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Dorothy JohnsonDorothy Johnson's Nursing Theory Home - Dorothy Johnson's Nursing TheoryCreated By: Valerie Andrews, Kimberly Cromwell, Stephanie Fries & Zahira Hodge

Dorothy Johnson was an early supporter of nursing as a science as well as an art. From the beginning, Johnson proposed that the knowledge of the science of nursing was composed from both basic and applied sciences. She felt that the science and art of nursing should focus on the clients, not on the disease process itself. Her early publications focused on a science of nursing (1959) and a conceptual basis for nursing care (1961) (Johnson and Webber, 2005).

Johnson proposed that nursing care facilitated the client’s maintenance of a state of equilibrium. Johnson felt that when faced with a “stressor” individuals responded in different ways. These “stressors” could be either internal or external, but caused a state of disequilibrium in individuals. It was the focus of her work, and the responsibility of nursing, to help the client return to a state of equilibrium through two steps. First, the “stressor” has to be reduced and removed if possible. Secondly, natural and adaptive processes had to be supported to maintain a state of equilibrium.

Johnson’s work focused on the person as well as nursing. She identified the person as a system with eight subsystems, four structural characteristics (assumptions), and three functional requirements. The eight subsystems are ingestive, eliminative, affiliative, dependency, sexual, aggressive-protective, achievement, and restorative. The four structural characteristics are drive, choices, act, and observable behaviors. The three functional requirements are protection, nurturance, and stimulation. “When one or more of the subsystems is in disequilibrium, the person reacts in a patterned, purposeful, repetitive ways” (Johnson and Webber, 2005). Johnson felt that by grouping these behaviors that it allowed them to be predicted and ordered. The goal of nursing is achieve an environment in which the subsystems are nurtured and returned to a state of stability, so that equilibrium is restored.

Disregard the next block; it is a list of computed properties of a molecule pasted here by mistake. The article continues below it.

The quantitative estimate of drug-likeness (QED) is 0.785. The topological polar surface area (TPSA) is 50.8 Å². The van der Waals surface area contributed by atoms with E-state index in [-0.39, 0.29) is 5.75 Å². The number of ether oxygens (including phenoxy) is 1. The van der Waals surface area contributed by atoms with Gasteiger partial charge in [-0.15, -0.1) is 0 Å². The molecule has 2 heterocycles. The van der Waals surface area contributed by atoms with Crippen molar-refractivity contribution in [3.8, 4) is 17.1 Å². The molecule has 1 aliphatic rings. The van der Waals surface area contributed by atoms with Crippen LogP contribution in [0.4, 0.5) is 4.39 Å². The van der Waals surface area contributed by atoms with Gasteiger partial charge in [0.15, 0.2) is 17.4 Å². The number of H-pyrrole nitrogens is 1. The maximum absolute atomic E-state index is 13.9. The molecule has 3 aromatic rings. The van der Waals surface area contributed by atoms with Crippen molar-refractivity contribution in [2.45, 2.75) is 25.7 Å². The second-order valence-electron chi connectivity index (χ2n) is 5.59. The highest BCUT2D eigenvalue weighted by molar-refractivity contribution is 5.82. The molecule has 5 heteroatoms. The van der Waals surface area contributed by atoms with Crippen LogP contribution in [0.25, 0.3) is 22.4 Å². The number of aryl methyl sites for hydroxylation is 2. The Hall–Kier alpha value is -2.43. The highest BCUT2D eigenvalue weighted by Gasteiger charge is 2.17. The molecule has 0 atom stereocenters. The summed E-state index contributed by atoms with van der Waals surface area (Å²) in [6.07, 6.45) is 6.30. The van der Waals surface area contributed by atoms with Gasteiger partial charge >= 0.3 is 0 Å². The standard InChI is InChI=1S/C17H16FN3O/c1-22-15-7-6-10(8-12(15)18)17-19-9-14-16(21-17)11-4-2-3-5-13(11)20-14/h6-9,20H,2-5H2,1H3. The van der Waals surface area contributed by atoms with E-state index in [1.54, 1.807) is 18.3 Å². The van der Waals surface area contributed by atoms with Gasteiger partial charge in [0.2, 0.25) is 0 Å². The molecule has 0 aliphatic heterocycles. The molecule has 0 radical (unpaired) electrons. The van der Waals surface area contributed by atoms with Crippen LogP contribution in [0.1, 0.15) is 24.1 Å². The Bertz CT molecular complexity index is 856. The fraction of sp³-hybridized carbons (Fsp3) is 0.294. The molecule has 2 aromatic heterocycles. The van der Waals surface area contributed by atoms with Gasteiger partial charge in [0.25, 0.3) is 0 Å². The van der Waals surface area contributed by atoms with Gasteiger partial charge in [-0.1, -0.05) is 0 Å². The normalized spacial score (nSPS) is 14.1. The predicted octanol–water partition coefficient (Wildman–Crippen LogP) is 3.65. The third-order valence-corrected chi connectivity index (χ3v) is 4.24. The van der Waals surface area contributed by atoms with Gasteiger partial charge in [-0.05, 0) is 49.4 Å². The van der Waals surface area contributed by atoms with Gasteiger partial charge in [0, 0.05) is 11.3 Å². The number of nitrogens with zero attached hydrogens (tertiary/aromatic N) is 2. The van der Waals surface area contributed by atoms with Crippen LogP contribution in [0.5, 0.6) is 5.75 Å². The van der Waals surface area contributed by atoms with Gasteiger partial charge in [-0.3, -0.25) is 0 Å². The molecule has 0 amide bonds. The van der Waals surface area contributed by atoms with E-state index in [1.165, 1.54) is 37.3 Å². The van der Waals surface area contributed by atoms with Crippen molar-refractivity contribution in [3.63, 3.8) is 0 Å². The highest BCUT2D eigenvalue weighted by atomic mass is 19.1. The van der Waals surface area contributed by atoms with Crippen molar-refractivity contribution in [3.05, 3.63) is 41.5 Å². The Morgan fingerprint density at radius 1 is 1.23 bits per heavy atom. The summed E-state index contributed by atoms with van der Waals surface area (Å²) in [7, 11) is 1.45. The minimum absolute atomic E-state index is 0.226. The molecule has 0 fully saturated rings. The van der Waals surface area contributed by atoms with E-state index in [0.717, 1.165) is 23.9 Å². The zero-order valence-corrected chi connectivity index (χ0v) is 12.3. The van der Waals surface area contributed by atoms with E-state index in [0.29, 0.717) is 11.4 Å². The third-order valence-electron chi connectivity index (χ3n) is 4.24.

**Please click on the links located to the left to learn more about Dorothy Johnson's Behavioral System Model. Subheadings exist, so make sure you explore all areas completely.**


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